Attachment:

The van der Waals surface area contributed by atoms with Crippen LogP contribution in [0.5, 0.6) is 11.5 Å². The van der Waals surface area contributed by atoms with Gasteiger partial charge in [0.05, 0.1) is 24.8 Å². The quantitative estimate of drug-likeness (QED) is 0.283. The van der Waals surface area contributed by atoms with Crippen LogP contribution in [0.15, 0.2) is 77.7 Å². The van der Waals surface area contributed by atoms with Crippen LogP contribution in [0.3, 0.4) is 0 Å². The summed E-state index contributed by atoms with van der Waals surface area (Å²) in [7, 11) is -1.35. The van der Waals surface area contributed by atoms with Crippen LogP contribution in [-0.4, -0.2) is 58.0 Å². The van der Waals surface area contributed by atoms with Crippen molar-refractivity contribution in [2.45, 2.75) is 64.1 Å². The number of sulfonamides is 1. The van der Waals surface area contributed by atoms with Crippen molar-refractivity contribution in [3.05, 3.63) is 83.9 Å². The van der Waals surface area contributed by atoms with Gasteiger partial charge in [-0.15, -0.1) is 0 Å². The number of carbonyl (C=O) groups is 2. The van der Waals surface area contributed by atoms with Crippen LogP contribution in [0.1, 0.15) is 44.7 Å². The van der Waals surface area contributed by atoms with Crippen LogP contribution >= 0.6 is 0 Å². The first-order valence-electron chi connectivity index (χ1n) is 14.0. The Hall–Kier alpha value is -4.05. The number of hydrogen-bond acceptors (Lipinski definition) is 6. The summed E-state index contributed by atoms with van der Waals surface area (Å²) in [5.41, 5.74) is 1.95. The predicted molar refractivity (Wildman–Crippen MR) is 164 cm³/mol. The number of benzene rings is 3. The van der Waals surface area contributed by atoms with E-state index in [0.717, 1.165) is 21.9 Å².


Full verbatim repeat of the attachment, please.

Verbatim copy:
The van der Waals surface area contributed by atoms with Crippen LogP contribution in [0.5, 0.6) is 11.5 Å². The van der Waals surface area contributed by atoms with Gasteiger partial charge in [0.05, 0.1) is 24.8 Å². The quantitative estimate of drug-likeness (QED) is 0.283. The van der Waals surface area contributed by atoms with Crippen LogP contribution in [0.15, 0.2) is 77.7 Å². The van der Waals surface area contributed by atoms with Crippen LogP contribution in [0.3, 0.4) is 0 Å². The summed E-state index contributed by atoms with van der Waals surface area (Å²) in [7, 11) is -1.35. The van der Waals surface area contributed by atoms with Crippen LogP contribution in [-0.4, -0.2) is 58.0 Å². The van der Waals surface area contributed by atoms with Crippen molar-refractivity contribution in [2.45, 2.75) is 64.1 Å². The number of sulfonamides is 1. The van der Waals surface area contributed by atoms with Crippen molar-refractivity contribution in [3.05, 3.63) is 83.9 Å². The van der Waals surface area contributed by atoms with Gasteiger partial charge in [-0.15, -0.1) is 0 Å². The number of carbonyl (C=O) groups is 2. The van der Waals surface area contributed by atoms with Crippen LogP contribution in [0.1, 0.15) is 44.7 Å². The van der Waals surface area contributed by atoms with Crippen LogP contribution >= 0.6 is 0 Å². The first-order valence-electron chi connectivity index (χ1n) is 14.0. The Hall–Kier alpha value is -4.05. The number of hydrogen-bond acceptors (Lipinski definition) is 6. The summed E-state index contributed by atoms with van der Waals surface area (Å²) in [5.41, 5.74) is 1.95. The predicted molar refractivity (Wildman–Crippen MR) is 164 cm³/mol. The number of benzene rings is 3. The van der Waals surface area contributed by atoms with E-state index in [0.717, 1.165) is 21.9 Å².